In late November of last year, the San Francisco Bay Region and Silicon Valley Chapters of SLA hosted a joint chapter tour of the Cantor Arts Center at Stanford University. This was a special behind-the-scenes tour, showcasing the museum’s archives, collection storage, and other areas seldom seen by the public.
Our tour guide, Patience Young, presented us with a thorough history of the museum along with an overview of its operations day to day. We got to see where future exhibits are designed and put together, where Japanese swords and Mediterranean pottery are stored and kept safe from earthquakes and the elements, and where the entire collection is being digitally photographed, one piece at a time. As a participant on the tour, I was struck by the commonalities between museums and archives. The techniques used to store and preserve items, and the use of digital tools to document them brought me back my days as an intern at the Society of California Pioneers’ archive and research library.
The Cantor Center has been an integral part of Stanford University since its founding. Its original purpose was to make the Stanford family’s art collection available to students and the general public. The Stanford family, including Leland Jr., collected art as they traveled around the world, and this formed the basis for what was to become the Cantor Center. The museum now boasts a collection spanning more than 5,000 years of art history and including the largest collection of Auguste Rodin sculptures outside of the Musée Rodin in Paris.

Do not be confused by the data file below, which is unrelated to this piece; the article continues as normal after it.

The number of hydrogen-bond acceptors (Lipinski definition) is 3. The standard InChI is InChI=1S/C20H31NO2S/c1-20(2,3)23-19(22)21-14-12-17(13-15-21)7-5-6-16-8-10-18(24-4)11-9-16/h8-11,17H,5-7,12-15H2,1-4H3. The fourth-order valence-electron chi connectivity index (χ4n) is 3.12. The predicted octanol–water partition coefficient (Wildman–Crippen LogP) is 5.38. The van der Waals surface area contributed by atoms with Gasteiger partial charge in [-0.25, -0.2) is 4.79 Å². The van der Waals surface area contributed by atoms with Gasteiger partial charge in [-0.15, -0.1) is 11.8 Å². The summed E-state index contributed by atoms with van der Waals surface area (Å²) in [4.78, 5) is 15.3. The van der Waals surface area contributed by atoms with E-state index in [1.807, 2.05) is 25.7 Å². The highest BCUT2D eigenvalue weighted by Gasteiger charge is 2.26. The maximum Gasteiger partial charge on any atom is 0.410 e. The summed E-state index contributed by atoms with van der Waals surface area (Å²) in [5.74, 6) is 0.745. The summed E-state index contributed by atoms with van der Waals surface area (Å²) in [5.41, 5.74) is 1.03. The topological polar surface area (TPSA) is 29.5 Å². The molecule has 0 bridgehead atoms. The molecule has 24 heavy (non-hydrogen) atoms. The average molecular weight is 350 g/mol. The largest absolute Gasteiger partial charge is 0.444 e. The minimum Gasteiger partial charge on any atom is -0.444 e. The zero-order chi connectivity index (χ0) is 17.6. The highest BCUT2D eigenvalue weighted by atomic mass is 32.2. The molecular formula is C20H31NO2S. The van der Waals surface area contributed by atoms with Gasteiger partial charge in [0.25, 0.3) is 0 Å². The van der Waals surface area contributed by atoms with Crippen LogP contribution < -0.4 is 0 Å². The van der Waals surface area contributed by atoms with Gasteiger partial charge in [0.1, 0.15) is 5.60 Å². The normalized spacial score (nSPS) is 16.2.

After the tour, many of us gathered in the museum’s Kool Café for dinner and networking. It was wonderful to see that the tour was attended by members based throughout the Bay Area, from Danville to the San Jose area. Some of us also took some time to wander about the museum, taking in some of the exhibits after getting a sense of the work involved in creating them. This was a very memorable tour, and I think everyone who attended was thankful to the Cantor Center for giving us such an in-depth look behind the scenes.
By Kim Ewart